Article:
What to consider before hiring a contractor

A contract being signed and Occupational Health and Safety ActBusinesses across Canada spend thousands of dollars each year on building construction, repairs, equipment installation, and facility management such as cleaning, snow removal, and landscaping. Price, time, and quality are generally deciding factors when hiring a contractor. But not all consider the impact on their business if a contractor experiences a serious incident or fatality.

The importance of health and safety when hiring a contractor

If serious injury or fatality occurs while a contractor is working for you, it can damage your company’s reputation. This could also result in a shutdown until enforcement agencies complete a thorough investigation. Additionally, it can be a very traumatic experience for your employees, and your company could be dragged into litigation.

When hiring a contractor or service provider, examining their health and safety performance and the systems they have in place can minimize the risk of an incident and harm to your business.

Here are some factors you should consider before finalizing agreements.

Consider the injury and illness performance of a contractor

Review the contractor or service provider’s lost-time injury rate (LTI) and no lost-time injury rate (NLTI) over the last several years. A lower rate for each measure is better and indicates they have had fewer injuries in comparison to the total number of workers they employed. You can ask the contractor or service provider to supply this information or verify it yourself online using the WSIB’s Safety Check service. Safety Check is a free tool that can simultaneously compare LTI and NLTI rates for up to 6 companies and describe the most common types of injuries experienced by each firm.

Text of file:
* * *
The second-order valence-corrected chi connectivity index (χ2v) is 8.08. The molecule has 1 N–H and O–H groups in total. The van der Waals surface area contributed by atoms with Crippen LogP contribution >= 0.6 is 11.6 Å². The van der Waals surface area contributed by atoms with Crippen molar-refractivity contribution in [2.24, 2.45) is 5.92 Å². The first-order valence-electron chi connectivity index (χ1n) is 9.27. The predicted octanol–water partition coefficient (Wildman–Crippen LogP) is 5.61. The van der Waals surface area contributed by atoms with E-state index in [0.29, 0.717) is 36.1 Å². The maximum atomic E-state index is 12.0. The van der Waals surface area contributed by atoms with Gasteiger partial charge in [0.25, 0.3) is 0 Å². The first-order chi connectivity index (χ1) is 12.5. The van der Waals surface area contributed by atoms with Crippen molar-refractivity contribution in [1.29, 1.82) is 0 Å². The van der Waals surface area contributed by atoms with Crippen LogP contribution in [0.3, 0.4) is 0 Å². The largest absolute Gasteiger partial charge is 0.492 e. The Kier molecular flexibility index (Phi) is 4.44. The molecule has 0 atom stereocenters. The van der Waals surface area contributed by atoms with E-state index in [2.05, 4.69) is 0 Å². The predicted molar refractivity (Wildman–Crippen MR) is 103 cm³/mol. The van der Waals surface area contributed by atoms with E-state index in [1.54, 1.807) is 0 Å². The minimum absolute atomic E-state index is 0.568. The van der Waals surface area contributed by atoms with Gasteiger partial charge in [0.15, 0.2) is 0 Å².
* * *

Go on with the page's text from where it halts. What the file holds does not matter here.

A contractor’s injury rate may have some limitations

Some contractors may have multiple divisions, each performing work of varying risk levels. If high-risk work is unrelated to the work to be performed for you, their injury rates may be higher. Secondly, if a contractor or service provider recently changed processes used to carry out their work, uses new equipment or materials, or hires new people, the risk may also have changed. In that case, relying on the injury rates alone may not fully reflect how well the contractor or service provider manages health and safety.

Request a list of incidents from the past five years

Ask each contractor or service provider for a list of all incidents in the past five years. Review what happened in each incident and find out what they did for each incident to prevent it from happening again. It would help if you also looked for similar incidents that could signify that measures to address specific hazards did not work, or even worse, were never put in place.

Compliance orders issued to the contractor by the Ministry of Labour, Training and Skills Development

Request all copies of any compliance orders issued to the contractor over the last five years by the Ministry. Review each order, examine the severity of the contravention, and find out how the contractor complied.

Verify that a contractor is in good standing with the Workplace Safety & Insurance Board (WSIB)

Ask for a copy of their WSIB Clearance Certificate, which shows they are in good standing with the WSIB and have continued insurance coverage. You can also check their status online with the WSIB.

Taking your contractor prequalification requirements to the next level

Before awarding contracts, some businesses request even more information from prospective contractors and service providers. This could include a review of the following:

  • Health and safety program
  • Knowledge, experience, and skills of each supervisor that will oversee the work
  • A review of their Joint Health and Safety Committee meeting minutes
  • Health and safety orientation and training completed by their employees as well as whether it aligns with the anticipated hazards of the work
  • Their procedures for selecting, using, and caring for required personal protective equipment
  • Hazardous products that will be used in your workplace by the contractor
  • Equipment that will be used and its condition
  • First aid and incident response measures
  • Work that may be sub-contracted and those subcontractors’ health and safety performance

WorkBright™ specializes in developing contractor prequalification health and safety criteria customized to the unique needs of your business. Call us and find out how we can help you reduce the risk of incidents that can negatively impact your business.